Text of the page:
Nothing has returned with a second-generation Nothing Ear 2 two years after the debut of the Ear 1. The new true wireless earbuds appear identical to their predecessors at first glance—right down to the transparent plastic case and the red dot on the right earbud—but Nothing is touting numerous technical advancements. Can the new company strike twice? If so, are they worth the increase and are they as comfy as the Ear 1? Let’s discover in the Nothing Ear 2 review from Android Authority.
The Nothing Ear 2 is proof that you shouldn’t alter a recipe that works. Don’t be fooled by the fact that the case and earphones resemble the Nothing Ear 1 almost exactly. Many internal and functional enhancements may be found below a few minor visual tweaks.
I was instantly surprised by how much smaller the somewhat square charging case is when I first opened the Ear 2’s package. While it is just 3mm shorter and thinner in actuality, the case seems much more compact and portable. In addition, it has a more build quality and is 5g lighter. The Ear 1’s low-end, transparent-appearing but actually merely hazy plastic is no longer present. You receive a completely clear, glossy plastic that is allegedly more scratch-resistant, along with an outward-extending white plastic base that serves as a bumper. The “dimple” in the lid of the case between the two earbuds, the USB-C charging connector, and the pairing button are all still present.
The earbuds are identical to the Ear 1 buds, as is the case. Together with the traditional white and black color scheme, the transparent stem with visible sensors, electronics, and charging connections is still present. Little adjustments like a new sensor/button for squeeze controls on the side of each stem may be seen if you look closely. Later, more on that.
The inscription on the outside of the stem, which clearly reads “(2)” rather than “(1),” may be the simplest method to distinguish between Ear 2 and Ear 1.
The Nothing Ear 2 features several upgrades. This may be thought of as a combination of the greatest components of Ear 1 and the Nothing Ear Stick with a few additions on top. With the Stick’s squeeze controls in place of swipe gestures, you get the ergonomic in-ear design, active noise cancellation, and transparency mode of the Ear 1. You also get a new, custom 11.6mm driver with a dual-chamber design, an improved 3-microphone placement that enhances voice recordings and active noise cancellation, a custom EQ in the app, and a low-lag mode.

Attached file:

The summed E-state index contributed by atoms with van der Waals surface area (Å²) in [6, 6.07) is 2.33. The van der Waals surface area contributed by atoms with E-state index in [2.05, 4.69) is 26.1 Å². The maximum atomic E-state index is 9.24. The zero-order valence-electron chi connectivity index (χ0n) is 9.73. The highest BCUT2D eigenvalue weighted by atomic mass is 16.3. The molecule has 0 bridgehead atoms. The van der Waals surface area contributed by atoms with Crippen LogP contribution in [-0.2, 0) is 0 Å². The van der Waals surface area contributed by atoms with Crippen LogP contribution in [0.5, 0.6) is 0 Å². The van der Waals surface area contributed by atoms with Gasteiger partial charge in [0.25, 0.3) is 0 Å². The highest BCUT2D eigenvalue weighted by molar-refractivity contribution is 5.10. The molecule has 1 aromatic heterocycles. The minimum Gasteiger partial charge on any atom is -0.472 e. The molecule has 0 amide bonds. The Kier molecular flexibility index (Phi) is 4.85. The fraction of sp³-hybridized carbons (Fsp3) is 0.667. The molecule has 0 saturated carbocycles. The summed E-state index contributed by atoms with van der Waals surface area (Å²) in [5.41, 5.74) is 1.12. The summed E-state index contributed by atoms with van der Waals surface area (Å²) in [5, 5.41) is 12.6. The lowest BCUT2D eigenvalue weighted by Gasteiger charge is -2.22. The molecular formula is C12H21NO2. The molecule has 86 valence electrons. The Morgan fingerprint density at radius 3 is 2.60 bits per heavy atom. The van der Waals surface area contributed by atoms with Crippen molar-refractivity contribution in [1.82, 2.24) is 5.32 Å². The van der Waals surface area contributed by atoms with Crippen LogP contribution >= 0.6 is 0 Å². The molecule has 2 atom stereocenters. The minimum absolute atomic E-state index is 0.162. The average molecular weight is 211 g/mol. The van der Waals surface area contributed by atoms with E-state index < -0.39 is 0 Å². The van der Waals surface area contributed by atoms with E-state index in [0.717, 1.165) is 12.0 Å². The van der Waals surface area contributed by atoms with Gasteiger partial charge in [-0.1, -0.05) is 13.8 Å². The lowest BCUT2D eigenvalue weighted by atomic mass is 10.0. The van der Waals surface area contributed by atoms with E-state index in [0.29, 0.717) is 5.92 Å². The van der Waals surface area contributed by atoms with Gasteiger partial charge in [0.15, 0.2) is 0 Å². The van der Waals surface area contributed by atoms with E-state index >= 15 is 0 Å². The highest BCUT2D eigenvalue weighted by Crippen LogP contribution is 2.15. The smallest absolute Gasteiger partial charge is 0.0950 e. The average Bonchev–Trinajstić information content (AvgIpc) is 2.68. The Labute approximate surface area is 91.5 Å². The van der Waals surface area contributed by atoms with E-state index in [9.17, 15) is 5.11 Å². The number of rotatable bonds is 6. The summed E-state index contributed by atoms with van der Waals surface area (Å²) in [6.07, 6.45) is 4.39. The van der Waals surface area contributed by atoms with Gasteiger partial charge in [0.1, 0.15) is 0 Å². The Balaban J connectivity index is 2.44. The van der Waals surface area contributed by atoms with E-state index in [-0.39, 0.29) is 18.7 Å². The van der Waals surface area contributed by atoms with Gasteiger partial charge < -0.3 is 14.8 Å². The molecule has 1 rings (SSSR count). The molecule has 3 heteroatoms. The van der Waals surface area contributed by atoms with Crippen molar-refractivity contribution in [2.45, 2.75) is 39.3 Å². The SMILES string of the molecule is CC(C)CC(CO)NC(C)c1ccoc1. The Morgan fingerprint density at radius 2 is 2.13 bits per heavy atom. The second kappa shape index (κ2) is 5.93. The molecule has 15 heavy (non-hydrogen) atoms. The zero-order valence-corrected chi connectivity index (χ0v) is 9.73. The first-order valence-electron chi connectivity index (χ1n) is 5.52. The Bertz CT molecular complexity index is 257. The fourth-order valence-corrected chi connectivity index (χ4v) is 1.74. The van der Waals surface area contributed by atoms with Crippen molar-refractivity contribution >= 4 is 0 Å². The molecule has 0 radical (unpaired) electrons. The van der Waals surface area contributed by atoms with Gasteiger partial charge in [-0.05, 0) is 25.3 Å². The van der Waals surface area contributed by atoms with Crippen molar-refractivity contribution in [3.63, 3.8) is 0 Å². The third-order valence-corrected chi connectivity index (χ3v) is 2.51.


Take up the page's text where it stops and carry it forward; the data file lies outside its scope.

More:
Bluetooth has been updated to version 5.3 with Multipoint compatibility, making it possible to connect the Ear 2 to two devices simultaneously for the first time. To make connecting with your computers and phones easier, Quick Pair for Android and Swift Pair for Microsoft are still available. The second largest improvement is the support for LHDC 5.0, a low-latency high-definition Bluetooth codec that enables high-quality music playback from apps like Apple Music, Tidal, and Amazon Music.
From March 22, Nothing Ear 2 are available on Nothing’s website. Nothing states that there are present “no plans for another colorway” and that the only available color is white.
The Nothing Ear 2 will be available for in-person purchase beginning March 23 at the Nothing Store in London, UK, and at a few Kith locations across the world, including those in the US and France. The Ear 2 will be offered online and at additional merchants beginning on March 28 StockX.
Nothing Ear 1 and Ear 2 difference?
From the case design to the earbud shape, the Nothing Ear 2 (left) and the Ear (1) look very similar from the outside.
- The casing is more compact, lighter, and better designed.
- Squeeze or pinch controls have taken the role of gesture controls.
- The earbuds have an upgraded microphone location and a new, specially developed 11.6mm driver.
- The Nothing Ear 2 offers Bluetooth Multipoint (or “Dual Connection,” as Nothing refers to it) to connect to two compatible devices.
- LHDC 5.0 is available on the Ear 2 in addition to SBC and AAC codec compatibility for high-resolution audio playback.
- Battery life is slightly improved.
- A new customized ANC mode, a bespoke EQ, and a customised sound profile are samples of software updates.
Which is good?
It goes without saying that I believe the Ear 1 are the comfiest true wireless earbuds. The Ear 2 follows such trends because of their virtually identical designs. I believe Nothing has discovered an unrivalled ergonomic solution for its earphones. The Ear 1 and 2 embraced the natural contour of my ear and didn’t put any pressure on any portion of it as they fit tightly yet pleasantly within.
You’ll want to connect to several devices because of the degree of comfort these buds provide. Nothing finally makes it feasible for this. The Ear 2 are the business’s first earbuds that feature Multipoint (or “Dual Connection” as Nothing calls it). This may be activated in the settings to allow you to pair the Ear 2 with multiple devices and connect two of them at once.